What is Best way to cut tapered table legs

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Forum topic by Bill7255 posted 02-03-2016 11:29 PM 1212 views 0 times favorited 11 replies Add to Favorites Watch
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427 posts in 2282 days

02-03-2016 11:29 PM

I am making a computer desk (my own design) and want to use 3” square legs that are tapered towards the floor. I am thinking of making some type of jig for the table saw or somehow use a circular saw. Any help on a jig design or better method would be appreciated.

-- Bill R

11 replies so far

View Lee's profile


113 posts in 876 days

#1 posted 02-03-2016 11:52 PM

Yep, taper jig is what I use, you can find plans all over the web, I built mine from plans I got from woodsmith

-- Colombia Custom woodworking

View AandCstyle's profile


3052 posts in 2255 days

#2 posted 02-03-2016 11:56 PM

Bill, I just googled “free tapering jig plans” and found this, which is very similar to one I made. There were others to choose from. You could also cut them with a band saw if you have one. I would NOT try to do it with a circular saw. HTH

-- Art

View jdh122's profile


1009 posts in 2815 days

#3 posted 02-03-2016 11:59 PM

You can also do it with a jointer (lots of videos showing how) or with handplanes.

-- Jeremy, in the Acadian forests

View MadMark's profile


979 posts in 1451 days

#4 posted 02-04-2016 12:53 AM

3” is large for a leg. Real scarey cut on the ts because the blade is at full height. 2” might look (& be) lighter.

Classic $20 jig works fine. Stand to the right of the fence pulling the stock tight in the jig and away from the blade. Adjust the rip fence left until your mark is at the front edge of the blade at the edge of your zci (you are using a ZCI on your table saw, aren’t you?)

Only taper two sides or you will have to re-attach the offcuts the make the 3rd & 4th tapers.


-- Madmark -

View rwe2156's profile


2925 posts in 1478 days

#5 posted 02-04-2016 02:16 PM

Steve Latta has a good one.
You can find it here.

-- Everything is a prototype thats why its one of a kind!!

View pmayer's profile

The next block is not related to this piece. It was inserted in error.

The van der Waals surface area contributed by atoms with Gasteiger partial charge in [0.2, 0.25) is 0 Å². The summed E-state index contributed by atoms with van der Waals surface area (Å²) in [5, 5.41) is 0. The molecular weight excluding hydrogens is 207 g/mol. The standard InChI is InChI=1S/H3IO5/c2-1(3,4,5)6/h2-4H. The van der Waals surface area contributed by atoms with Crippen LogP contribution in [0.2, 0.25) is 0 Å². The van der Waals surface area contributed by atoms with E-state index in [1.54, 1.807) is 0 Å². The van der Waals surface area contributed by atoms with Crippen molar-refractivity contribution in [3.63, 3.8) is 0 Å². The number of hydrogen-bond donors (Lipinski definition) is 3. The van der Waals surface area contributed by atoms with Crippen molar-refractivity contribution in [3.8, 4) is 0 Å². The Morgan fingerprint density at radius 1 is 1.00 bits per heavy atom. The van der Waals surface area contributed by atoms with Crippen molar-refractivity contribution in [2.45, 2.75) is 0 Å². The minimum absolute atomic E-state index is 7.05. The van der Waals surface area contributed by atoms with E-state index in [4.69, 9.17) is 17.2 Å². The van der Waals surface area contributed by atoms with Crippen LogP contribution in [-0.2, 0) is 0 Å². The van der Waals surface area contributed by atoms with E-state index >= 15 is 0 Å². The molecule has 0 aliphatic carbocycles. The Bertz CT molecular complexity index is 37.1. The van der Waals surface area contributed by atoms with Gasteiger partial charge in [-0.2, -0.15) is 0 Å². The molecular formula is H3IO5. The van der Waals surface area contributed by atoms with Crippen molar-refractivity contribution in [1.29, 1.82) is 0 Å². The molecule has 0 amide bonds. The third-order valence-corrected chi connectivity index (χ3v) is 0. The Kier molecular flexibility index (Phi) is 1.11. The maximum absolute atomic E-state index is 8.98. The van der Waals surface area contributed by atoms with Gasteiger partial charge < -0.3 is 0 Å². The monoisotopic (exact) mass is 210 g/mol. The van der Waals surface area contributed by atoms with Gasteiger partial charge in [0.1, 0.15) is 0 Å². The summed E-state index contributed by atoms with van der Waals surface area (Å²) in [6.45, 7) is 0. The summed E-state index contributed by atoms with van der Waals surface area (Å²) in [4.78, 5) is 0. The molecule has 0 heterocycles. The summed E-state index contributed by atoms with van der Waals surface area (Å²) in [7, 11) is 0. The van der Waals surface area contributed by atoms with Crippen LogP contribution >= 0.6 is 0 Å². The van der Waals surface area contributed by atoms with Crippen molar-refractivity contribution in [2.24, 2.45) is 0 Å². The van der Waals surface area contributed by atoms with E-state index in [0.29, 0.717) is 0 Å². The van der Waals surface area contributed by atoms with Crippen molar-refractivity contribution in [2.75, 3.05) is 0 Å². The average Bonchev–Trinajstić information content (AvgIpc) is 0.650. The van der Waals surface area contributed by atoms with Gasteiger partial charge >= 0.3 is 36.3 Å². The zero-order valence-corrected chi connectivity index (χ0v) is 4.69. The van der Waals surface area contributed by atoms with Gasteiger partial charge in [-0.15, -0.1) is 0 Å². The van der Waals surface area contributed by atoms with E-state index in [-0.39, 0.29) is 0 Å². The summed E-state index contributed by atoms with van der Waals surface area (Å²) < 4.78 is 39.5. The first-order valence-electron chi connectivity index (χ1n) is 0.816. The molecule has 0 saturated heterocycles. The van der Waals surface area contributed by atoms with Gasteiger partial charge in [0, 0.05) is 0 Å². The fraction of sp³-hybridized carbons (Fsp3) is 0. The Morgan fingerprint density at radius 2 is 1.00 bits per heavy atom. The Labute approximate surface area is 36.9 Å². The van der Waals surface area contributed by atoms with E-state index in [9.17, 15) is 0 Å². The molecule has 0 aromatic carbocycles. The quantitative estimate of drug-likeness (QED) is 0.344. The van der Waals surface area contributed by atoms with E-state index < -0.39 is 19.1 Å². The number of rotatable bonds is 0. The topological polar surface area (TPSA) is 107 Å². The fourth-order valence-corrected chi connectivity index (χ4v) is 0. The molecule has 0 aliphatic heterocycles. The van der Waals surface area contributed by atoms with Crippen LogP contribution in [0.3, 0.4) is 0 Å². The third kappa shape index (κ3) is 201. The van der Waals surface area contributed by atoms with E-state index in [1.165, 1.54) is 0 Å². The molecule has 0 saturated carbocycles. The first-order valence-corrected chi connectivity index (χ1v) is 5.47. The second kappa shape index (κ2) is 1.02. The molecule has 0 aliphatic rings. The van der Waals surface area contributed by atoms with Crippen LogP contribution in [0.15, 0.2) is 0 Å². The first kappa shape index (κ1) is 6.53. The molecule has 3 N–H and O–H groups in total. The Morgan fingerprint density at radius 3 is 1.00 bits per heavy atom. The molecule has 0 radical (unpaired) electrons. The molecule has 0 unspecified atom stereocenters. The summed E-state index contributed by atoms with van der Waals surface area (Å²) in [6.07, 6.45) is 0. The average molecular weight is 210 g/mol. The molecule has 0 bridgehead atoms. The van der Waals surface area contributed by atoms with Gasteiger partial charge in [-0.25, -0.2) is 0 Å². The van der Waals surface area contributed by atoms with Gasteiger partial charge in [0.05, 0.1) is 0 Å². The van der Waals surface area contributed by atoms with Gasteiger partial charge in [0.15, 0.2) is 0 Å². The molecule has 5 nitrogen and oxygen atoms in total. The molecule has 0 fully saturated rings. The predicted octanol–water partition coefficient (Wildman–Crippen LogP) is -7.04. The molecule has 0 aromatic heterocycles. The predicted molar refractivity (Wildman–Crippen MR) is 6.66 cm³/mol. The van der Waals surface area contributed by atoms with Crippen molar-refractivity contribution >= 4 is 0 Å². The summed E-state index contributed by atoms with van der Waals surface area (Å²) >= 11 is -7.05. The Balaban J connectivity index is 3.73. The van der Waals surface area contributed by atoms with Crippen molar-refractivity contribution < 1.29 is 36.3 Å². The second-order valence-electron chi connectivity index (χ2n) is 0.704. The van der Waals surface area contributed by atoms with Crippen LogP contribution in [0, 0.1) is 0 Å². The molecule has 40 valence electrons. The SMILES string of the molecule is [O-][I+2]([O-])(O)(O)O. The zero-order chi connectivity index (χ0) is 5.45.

1028 posts in 3063 days

#6 posted 02-04-2016 02:28 PM

3” is a large leg for 10” table saw or circular saw. If you have a bandsaw, cut the taper, leave the line, clean up with a hand plane (or jointer if you have one).

This technique that is presented by Glen Huey is really cool, but I think you’d need a monster jointer to do this on a 3” leg:

I’ve done this on 2” legs and it worked great.

-- PaulMayer,

View JayT's profile


5627 posts in 2209 days

#7 posted 02-04-2016 03:28 PM

Use whatever you are most comfortable with and have available—table saw, band saw, jointer, hand saw, hand plane. All work. Unless you plan to do a lot of tapering, building a table saw jig could take longer than the time it’ll save you to do it another way.

I tapered the legs for my last build with a hand plane and they came out great. Didn’t take any more time than setting up a jig, either.

-- In matters of style, swim with the current; in matters of principle, stand like a rock. Thomas Jefferson

View HokieKen's profile


4998 posts in 1136 days

#8 posted 02-04-2016 04:25 PM

The kind of jig Lee shows in the first post is what I built. But, it won’t work with 3” stock because of the added height of the plywood base. At least not on my PM that has 3-1/8” max cut depth.

Depending on the angle of the taper I’d either rough cut with BS then finish with a hand plane or just do it completely with a hand plane.

-- Kenny, SW VA, Go Hokies!!!

View bondogaposis's profile


4727 posts in 2349 days

#9 posted 02-04-2016 04:28 PM

For legs of that size the bandsaw would be my first choice.

-- Bondo Gaposis

View BinghamtonEd's profile


2298 posts in 2367 days

#10 posted 02-04-2016 05:26 PM

I’ve done them on the TS and bandsaw, and agree with MadMark that 3” is a big leg to do on the TS. I’d go BS and handplane.

I’ve only done tapered legs a few times, and when I’ve done them on the TS, its so few and far between that I usually just make a temporary jig. I just screw an L to a piece of plywood at angle, and run the pieces on that through the TS. You hold the workpiece on the plywood base, line up your marks (waste side towards the blade), and screw the scrap on to make the ‘L’.

-- - The mightiest oak in the forest is just a little nut that held its ground.

View Bill7255's profile


427 posts in 2282 days

#11 posted 02-04-2016 11:36 PM

Thanks for all the replies. Maybe I need to rethink 3””. Hadn’t thought of the band saw with jointer cleanup. I will go that route or build a jig like Lee.

-- Bill R

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